Friday catch-up: Explosive trains, polluted wells, sign rebellion

we buy housesHat tip to Alan Muller for linking to a scary train story: The Omaha World-Herald reports that the Union Pacific Railroad has applied for a permit to haul liquefied natural gas (LNG), which would make it the first railroad to haul this highly combustible product. The proceedings before the Federal Railroad Administration are still secret, but somebody leaked the news. While Union Pacific is headquartered in Omaha, its 435 miles of Minnesota track run through the Twin Cities, as well as Worthington, Albert Lea, Northfield and other southern Minnesota cities. According to the Omaha newspaper:

“If Union Pacific is granted the permit, it would be a first. The Association of American Railroads said none of the six other Class I freight railroads are hauling liquefied natural gas.

“The permit application coincides with a major bump in railway ethanol and crude oil cargo, which has attracted heavy opposition after a fatal oil train explosion in Canada in 2013 and three oil train fires so far this year in the United States and one in Canada.”

The newspaper quotes a DePaul University prof as calling the timing of the permit application “awkward.” Ya think? [More on oil trains here and here.]

Meanwhile, as spring rolls on toward planting and fertilizing season, the Star Tribune reports on several southern Minnesota towns where high nitrate levels make the water unsafe to drink. Tony Kennedy writes:

“Located just 18 miles west of Worthington — where Gov. Mark Dayton is scheduled to talk Thursday about requiring farm buffer strips to clean up Minnesota streams, rivers and lakes — Adrian is one of eight Minnesota communities relying on special equipment to treat water with excessive nitrate levels in municipal wells.”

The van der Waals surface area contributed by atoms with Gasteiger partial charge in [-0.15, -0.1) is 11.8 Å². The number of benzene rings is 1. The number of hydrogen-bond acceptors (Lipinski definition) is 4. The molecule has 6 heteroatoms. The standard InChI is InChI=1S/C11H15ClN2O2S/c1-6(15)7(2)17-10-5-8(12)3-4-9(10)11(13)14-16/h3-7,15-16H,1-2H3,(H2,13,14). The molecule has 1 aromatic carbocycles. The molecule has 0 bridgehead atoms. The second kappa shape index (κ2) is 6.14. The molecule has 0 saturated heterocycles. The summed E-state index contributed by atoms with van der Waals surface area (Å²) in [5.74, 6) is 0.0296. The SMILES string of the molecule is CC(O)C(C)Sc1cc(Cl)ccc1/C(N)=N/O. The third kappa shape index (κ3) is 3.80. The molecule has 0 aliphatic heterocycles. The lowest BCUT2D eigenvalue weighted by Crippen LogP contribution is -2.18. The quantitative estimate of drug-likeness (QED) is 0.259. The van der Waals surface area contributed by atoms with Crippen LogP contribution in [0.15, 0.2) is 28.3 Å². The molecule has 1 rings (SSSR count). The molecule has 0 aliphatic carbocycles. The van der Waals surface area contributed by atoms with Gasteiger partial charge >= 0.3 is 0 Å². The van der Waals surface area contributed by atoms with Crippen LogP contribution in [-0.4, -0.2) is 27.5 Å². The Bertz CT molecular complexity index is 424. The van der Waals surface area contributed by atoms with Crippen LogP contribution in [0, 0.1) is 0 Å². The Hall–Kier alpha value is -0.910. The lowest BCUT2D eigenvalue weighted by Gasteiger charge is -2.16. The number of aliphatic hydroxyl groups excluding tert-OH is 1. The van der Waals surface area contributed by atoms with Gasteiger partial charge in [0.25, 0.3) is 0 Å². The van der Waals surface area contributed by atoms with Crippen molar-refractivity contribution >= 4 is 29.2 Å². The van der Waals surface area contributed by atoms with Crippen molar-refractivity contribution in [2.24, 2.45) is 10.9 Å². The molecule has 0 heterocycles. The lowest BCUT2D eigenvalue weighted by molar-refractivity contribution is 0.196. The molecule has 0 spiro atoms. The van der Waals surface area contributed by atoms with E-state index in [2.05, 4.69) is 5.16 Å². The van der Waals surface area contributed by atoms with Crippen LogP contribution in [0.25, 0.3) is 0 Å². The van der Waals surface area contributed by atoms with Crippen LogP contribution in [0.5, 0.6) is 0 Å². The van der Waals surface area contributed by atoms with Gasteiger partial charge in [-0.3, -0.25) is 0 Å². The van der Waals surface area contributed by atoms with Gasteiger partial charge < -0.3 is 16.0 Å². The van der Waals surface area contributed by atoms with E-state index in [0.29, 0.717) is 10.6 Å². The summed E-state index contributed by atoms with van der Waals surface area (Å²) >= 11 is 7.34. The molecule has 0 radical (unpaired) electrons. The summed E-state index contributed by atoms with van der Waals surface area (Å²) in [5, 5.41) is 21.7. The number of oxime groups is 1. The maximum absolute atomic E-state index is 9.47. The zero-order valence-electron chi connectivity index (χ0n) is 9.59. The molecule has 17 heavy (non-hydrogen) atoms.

The town’s water purification equipment has just failed for the second time, so the town is giving out vouchers for free bottled water. Other towns use a variety of solutions, according to Kennedy, including mixing water from nitrate-polluted wells with cleaner water to get the total contamination down to safe levels. Meanwhile, back in St. Paul, agribusiness lobbyists are fighting hard to defeat the buffer strip legislation. [More on Minnesota water, rivers and lakes here and here.]

Bill Lindeke’s column about illegal signs was a high point of the week’s reading — somebody else hates all of those ugly and illegal signs! You know the ones: We buy houses for cash, As I dug a little deeper, I discovered a number of local bloggers (Ed Kohler, Jeff Skrenes, Johnny Northside) have already written about their personal wars on spam signs. (Some include home-made garage sale signs as spam, but I consider those a public benefit.)

Lindeke says the “We buy houses” signs are part of a predatory lending operation targeting low-income homeowners who are having trouble making their mortgage payments. The solution?

“Other than educating homeowners to the point where fly-by-night lenders no longer have an audience, the main thing cities can do is encourage more people to take the signs down on their own.”

I’m in — how about you?

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